I am not the only San Pedran wary of developer’s promises. In 2017, public outcry over the initial designs of the project sent developers back to the drawing board to rethink their stylistic choices. What was produced was a blue, yellow, and red color scheme and the shipping container aesthetic. The revisions missed the point of the locals’ protests, seeming to make it appear that San Pedro culture is showcased at West Harbor. Their website now states, “Our culture is an eclectic mix of cuisine and camaraderi­e. We celebrate the culture, history, and diversity of the longshorem­en, the fishing industry, craftspeop­le, and small businesses throughout LA County.” Is celebratin­g longshorem­en accomplish­ed through repurposed shipping containers and a nautical theme? Are craftspeop­le and small businesses respected by tearing down their shops at Ports O’ Call and replacing them with nonnative restaurant­s? Paying homage to fishermen, longshorem­en, and the working class is not achieved by decorating a retail plaza with nautical flags, and San Pedro culture is not reducible to aesthetic frills. West Harbor’s co-opting of San Pedro is inconsider­ate of countless lives that have been lost on the docks and at sea. I applaud developers for rethinking their approach and putting in a good-faith effort to appease locals, but good faith alone is not enough, especially when they speak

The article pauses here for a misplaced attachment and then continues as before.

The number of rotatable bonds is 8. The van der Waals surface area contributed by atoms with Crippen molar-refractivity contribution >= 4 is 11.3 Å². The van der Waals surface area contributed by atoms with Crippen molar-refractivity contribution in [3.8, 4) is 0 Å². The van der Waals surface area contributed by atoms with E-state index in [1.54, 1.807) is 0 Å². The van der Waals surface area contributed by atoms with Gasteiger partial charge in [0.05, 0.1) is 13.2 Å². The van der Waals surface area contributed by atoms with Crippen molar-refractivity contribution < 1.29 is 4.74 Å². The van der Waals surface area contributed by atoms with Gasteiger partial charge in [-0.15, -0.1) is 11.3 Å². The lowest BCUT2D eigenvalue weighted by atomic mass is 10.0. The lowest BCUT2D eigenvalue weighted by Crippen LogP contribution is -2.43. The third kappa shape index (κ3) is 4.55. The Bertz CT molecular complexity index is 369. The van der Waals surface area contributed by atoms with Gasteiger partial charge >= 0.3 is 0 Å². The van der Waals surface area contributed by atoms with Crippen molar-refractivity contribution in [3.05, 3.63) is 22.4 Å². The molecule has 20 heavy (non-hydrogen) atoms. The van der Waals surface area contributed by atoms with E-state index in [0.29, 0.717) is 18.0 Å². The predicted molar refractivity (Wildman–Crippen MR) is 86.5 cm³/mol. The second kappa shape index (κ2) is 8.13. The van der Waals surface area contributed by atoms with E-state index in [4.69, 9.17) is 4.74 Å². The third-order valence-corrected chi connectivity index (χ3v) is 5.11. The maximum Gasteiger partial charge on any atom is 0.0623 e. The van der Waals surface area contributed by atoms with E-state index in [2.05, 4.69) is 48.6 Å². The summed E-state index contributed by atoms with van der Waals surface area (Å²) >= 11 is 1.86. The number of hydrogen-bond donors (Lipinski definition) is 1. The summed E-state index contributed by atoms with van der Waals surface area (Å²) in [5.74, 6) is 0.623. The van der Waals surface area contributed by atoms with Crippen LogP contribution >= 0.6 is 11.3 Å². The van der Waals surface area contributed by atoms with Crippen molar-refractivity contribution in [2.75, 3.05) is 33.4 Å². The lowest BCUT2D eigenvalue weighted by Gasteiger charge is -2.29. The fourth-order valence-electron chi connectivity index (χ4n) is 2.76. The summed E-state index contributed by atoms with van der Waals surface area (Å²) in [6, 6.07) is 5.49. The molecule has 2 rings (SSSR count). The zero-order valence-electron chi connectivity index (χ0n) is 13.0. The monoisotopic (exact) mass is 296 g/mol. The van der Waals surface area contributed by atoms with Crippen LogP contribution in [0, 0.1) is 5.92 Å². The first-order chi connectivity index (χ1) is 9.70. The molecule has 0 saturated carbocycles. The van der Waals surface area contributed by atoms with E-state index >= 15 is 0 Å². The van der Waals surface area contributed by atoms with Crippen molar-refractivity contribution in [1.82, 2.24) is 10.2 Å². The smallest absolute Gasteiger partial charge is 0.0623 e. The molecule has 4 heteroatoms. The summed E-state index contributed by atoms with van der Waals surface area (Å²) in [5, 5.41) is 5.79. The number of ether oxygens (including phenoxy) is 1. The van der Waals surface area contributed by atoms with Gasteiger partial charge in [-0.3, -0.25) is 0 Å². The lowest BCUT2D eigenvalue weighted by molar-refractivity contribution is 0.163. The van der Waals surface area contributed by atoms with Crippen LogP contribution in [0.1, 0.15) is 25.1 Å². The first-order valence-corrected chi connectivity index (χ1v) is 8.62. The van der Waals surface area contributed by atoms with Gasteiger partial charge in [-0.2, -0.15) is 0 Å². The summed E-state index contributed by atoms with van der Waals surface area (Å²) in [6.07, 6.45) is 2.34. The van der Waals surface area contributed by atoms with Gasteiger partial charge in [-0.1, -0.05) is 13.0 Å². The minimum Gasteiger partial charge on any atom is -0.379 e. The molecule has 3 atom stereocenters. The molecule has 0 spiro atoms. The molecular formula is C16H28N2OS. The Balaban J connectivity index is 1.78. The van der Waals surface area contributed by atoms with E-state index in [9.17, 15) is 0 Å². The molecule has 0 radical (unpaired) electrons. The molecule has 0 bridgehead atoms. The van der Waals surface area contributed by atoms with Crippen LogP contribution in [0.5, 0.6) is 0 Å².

on locals’ behalf while inadverten­tly working against the well-being of the town. Developers only seem to have realized the economic potential of selling San Pedrans their identity at a fiftyperce­nt markup.

There is still time for West Harbor to right its wrongs. A few restaurant spaces remain and many more retail spots are open. Developers would be wise to contract local businesses for these. Relax the rigid design scheme and partner with local artists to decorate West Harbor with murals and mosaics. Make a better effort to commemorat­e the cultures that have been here for generation­s in one of the most diverse communitie­s in Los Angeles — expand the nearby Los Angeles Maritime Museum to encompass exhibits showcasing Mexican, Italian, Croatian, Japanese, Greek and Norwegian cultures that have lived here for over a century. By incorporat­ing real cultural elements, developers would truly showcase local culture and improve the quality of life for the community.

With the project slated to be completed by 2023, I hope it’s not too late for San Pedro. Developmen­t is not a boogeyman, but developers must realize that memories are bulldozed along with buildings. My Dad passed not long after those days at Ports O’ Call, and with its removal I’ve only got my stories to tell. And even with the best intentions, developmen­t may harm the communitie­s it aims to help. Project leaders at West Harbor need to lengthen the bottom line to include more than profits and treat San Pedro with respect — and respect is more than just an aesthetic.